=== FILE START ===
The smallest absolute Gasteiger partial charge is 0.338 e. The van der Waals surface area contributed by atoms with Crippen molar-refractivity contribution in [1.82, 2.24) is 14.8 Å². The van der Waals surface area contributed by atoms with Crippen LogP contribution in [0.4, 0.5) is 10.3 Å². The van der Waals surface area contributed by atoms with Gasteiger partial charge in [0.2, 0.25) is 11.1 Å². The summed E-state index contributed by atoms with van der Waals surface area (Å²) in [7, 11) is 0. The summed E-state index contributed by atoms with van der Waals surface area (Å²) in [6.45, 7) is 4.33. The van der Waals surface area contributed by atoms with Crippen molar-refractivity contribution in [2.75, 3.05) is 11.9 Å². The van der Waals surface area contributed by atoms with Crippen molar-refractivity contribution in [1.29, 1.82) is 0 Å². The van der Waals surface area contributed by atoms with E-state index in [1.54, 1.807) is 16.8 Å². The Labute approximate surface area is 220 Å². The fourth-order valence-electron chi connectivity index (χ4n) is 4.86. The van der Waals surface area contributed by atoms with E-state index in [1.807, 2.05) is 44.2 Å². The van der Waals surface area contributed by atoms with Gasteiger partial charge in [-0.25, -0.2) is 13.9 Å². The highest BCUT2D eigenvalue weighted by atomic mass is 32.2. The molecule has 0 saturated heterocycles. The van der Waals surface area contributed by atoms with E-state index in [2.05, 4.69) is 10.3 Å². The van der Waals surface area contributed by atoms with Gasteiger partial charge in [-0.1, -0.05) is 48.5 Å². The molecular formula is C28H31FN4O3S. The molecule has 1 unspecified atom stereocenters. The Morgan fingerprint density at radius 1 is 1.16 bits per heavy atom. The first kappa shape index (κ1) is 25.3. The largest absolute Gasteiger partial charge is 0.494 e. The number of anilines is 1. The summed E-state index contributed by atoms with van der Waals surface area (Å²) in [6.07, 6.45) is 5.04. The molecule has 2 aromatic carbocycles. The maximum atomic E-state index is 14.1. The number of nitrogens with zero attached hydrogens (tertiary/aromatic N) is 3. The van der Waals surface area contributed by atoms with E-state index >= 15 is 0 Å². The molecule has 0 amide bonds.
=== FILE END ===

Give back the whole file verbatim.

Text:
The smallest absolute Gasteiger partial charge is 0.338 e. The van der Waals surface area contributed by atoms with Crippen molar-refractivity contribution in [1.82, 2.24) is 14.8 Å². The van der Waals surface area contributed by atoms with Crippen LogP contribution in [0.4, 0.5) is 10.3 Å². The van der Waals surface area contributed by atoms with Gasteiger partial charge in [0.2, 0.25) is 11.1 Å². The summed E-state index contributed by atoms with van der Waals surface area (Å²) in [7, 11) is 0. The summed E-state index contributed by atoms with van der Waals surface area (Å²) in [6.45, 7) is 4.33. The van der Waals surface area contributed by atoms with Crippen molar-refractivity contribution in [2.75, 3.05) is 11.9 Å². The van der Waals surface area contributed by atoms with Crippen molar-refractivity contribution in [1.29, 1.82) is 0 Å². The van der Waals surface area contributed by atoms with E-state index in [1.54, 1.807) is 16.8 Å². The Labute approximate surface area is 220 Å². The fourth-order valence-electron chi connectivity index (χ4n) is 4.86. The van der Waals surface area contributed by atoms with E-state index in [1.807, 2.05) is 44.2 Å². The van der Waals surface area contributed by atoms with Gasteiger partial charge in [-0.25, -0.2) is 13.9 Å². The highest BCUT2D eigenvalue weighted by atomic mass is 32.2. The molecule has 0 saturated heterocycles. The van der Waals surface area contributed by atoms with E-state index in [2.05, 4.69) is 10.3 Å². The van der Waals surface area contributed by atoms with Gasteiger partial charge in [-0.1, -0.05) is 48.5 Å². The molecular formula is C28H31FN4O3S. The molecule has 1 unspecified atom stereocenters. The Morgan fingerprint density at radius 1 is 1.16 bits per heavy atom. The first kappa shape index (κ1) is 25.3. The largest absolute Gasteiger partial charge is 0.494 e. The number of anilines is 1. The summed E-state index contributed by atoms with van der Waals surface area (Å²) in [6.07, 6.45) is 5.04. The molecule has 2 aromatic carbocycles. The maximum atomic E-state index is 14.1. The number of nitrogens with zero attached hydrogens (tertiary/aromatic N) is 3. The van der Waals surface area contributed by atoms with E-state index >= 15 is 0 Å². The molecule has 0 amide bonds.